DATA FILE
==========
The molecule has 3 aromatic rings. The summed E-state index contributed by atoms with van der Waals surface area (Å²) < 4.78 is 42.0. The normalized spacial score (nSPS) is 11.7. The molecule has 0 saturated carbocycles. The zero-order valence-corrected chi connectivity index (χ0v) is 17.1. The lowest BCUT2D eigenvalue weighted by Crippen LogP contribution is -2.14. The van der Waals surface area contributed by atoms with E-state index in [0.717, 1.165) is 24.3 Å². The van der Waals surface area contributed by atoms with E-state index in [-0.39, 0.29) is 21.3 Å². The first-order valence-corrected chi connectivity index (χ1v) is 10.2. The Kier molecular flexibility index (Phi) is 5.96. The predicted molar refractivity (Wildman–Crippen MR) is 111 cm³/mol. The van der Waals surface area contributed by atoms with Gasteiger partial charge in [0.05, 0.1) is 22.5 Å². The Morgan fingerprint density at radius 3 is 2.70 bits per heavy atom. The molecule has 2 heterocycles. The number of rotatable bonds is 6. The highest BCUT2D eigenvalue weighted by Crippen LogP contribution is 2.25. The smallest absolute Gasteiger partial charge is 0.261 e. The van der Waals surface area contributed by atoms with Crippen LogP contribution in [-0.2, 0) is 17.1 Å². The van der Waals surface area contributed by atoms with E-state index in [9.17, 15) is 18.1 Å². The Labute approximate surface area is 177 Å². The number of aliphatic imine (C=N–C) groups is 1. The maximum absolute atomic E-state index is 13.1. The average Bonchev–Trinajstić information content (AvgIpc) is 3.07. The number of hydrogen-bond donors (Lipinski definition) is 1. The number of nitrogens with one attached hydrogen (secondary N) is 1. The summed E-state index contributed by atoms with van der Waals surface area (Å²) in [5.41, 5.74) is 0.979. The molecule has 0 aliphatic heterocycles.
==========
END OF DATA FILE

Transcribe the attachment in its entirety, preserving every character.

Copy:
The molecule has 3 aromatic rings. The summed E-state index contributed by atoms with van der Waals surface area (Å²) < 4.78 is 42.0. The normalized spacial score (nSPS) is 11.7. The molecule has 0 saturated carbocycles. The zero-order valence-corrected chi connectivity index (χ0v) is 17.1. The lowest BCUT2D eigenvalue weighted by Crippen LogP contribution is -2.14. The van der Waals surface area contributed by atoms with E-state index in [0.717, 1.165) is 24.3 Å². The van der Waals surface area contributed by atoms with E-state index in [-0.39, 0.29) is 21.3 Å². The first-order valence-corrected chi connectivity index (χ1v) is 10.2. The Kier molecular flexibility index (Phi) is 5.96. The predicted molar refractivity (Wildman–Crippen MR) is 111 cm³/mol. The van der Waals surface area contributed by atoms with Gasteiger partial charge in [0.05, 0.1) is 22.5 Å². The Morgan fingerprint density at radius 3 is 2.70 bits per heavy atom. The molecule has 2 heterocycles. The number of rotatable bonds is 6. The highest BCUT2D eigenvalue weighted by Crippen LogP contribution is 2.25. The smallest absolute Gasteiger partial charge is 0.261 e. The van der Waals surface area contributed by atoms with Crippen LogP contribution in [-0.2, 0) is 17.1 Å². The van der Waals surface area contributed by atoms with E-state index in [9.17, 15) is 18.1 Å². The Labute approximate surface area is 177 Å². The number of aliphatic imine (C=N–C) groups is 1. The maximum absolute atomic E-state index is 13.1. The average Bonchev–Trinajstić information content (AvgIpc) is 3.07. The number of hydrogen-bond donors (Lipinski definition) is 1. The number of nitrogens with one attached hydrogen (secondary N) is 1. The summed E-state index contributed by atoms with van der Waals surface area (Å²) in [5.41, 5.74) is 0.979. The molecule has 0 aliphatic heterocycles.